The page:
And here’s the thing we can forget in the heat of the moment.
It’s human nature to want what we want.
Children are no different.
Think about it! Don’t we want what we want?
It’s the same reason why you get so mad when your child doesn’t do what you want?!
Children can want what they want; it doesn’t mean we have to get it for them.
We get ourselves all worked up when we make assumptions that our children are greedy, ungrateful or entitled for wanting.
We are but human – to want is natural.
And I hear you asking… what if it’s not within my budget? What if I think she doesn’t need it, or I don’t think it’s suitable?
What if he’s asking for an 18-video game and he’s 9? What if she’s asking for her ears pierced and I think she’s too young?
Like I said. Your child wanting doesn’t mean you have to get it.
It doesn’t mean they are wrong for wanting.
By the way, even if you can afford it, it still doesn’t mean you need to get it for them.
Last November my son really really really wanted a new computer game. And it was coming up to Christmas.
Rather than tell him, “You know it’s nearly Christmas. Wanting a new game now sounds really ungrateful, money doesn’t grow on trees you know!” Or offer a suggestion like, “We’ll put it on your Christmas list and you’ll see if you get it!”
I said. “Hmm, it’s really important to you. Tell me about it? What’s so great about it?” And I got to find out more about what he liked, what’s important to him.
“The thing is,” I said. “It’s nearly Christmas and I’m not buying new toys now. Must be some way to get it?”
And you know what? He came up with a plan. He sold his old games and exchanged them for the new game he wanted.
Can you see how we keep the possibilities open for our children when we don’t shut their wants down?
They find solutions to get what they want. Isn’t that what we want for them as they grow?
To know what they want and how to get it?
So, what gets us triggered when our children want?
Fear that you can’t always give their wants to them. Fear that you’ll raise spoilt, ungrateful children. Fear that your children are greedy.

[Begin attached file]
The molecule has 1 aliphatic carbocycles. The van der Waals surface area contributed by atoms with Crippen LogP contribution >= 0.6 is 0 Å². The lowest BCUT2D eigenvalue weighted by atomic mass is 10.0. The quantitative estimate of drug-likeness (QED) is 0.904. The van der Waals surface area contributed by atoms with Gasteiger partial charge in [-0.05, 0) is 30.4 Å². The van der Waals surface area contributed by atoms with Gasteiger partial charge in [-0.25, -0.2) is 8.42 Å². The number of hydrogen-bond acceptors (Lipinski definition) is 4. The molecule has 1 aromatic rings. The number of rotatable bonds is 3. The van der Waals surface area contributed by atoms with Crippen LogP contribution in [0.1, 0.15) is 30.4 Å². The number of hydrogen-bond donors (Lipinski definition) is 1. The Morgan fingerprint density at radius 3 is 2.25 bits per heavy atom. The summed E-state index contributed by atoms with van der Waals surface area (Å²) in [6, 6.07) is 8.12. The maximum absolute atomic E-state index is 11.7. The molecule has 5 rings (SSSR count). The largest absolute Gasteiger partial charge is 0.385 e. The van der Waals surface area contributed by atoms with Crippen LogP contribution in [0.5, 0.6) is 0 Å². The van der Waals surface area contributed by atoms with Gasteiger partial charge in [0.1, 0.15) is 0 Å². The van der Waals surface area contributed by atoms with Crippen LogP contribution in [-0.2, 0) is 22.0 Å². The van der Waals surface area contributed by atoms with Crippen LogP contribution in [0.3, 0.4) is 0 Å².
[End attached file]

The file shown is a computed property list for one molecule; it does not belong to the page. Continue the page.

However, when we make our children feel bad for wanting, when it’s met with our aggression, frustration or trying to persuade our children they are wrong for wanting it in the first place, we stop our children sharing their wants with us.
“Why bother telling mummy what I like? She’ll just say I’m wrong or greedy.” And slowly slowly we erode our connection.
There are times when we agree with what they want, and we get it for them. They feel heard, seen, validated, loved.
And then they form the beliefs – if I get what I want I am loved if I get what I want, my feelings are validated.
So, getting what they want becomes even more important to them, but at the same time, they’re fearful to share their desires with their parents in case they get into trouble.
Validation for their wants is what frees then up to move on.
And yes, teach our children it’s okay to feel disappointed or upset they can’t have what they want, but never that they’re bad for wanting.
After learning this, things were different with Sophie. She changed her reaction to her children’s demands.
“Oooh look at that! It’s sooo cool, it looks like so much fun. No wonder you want it! Not today sweetie and thanks for sharing what you like with me!”
And with that, after a little moan from her children and Sophie standing firm with her boundary, they all walked out of the shop smiling and excited for the present they just bought Daddy.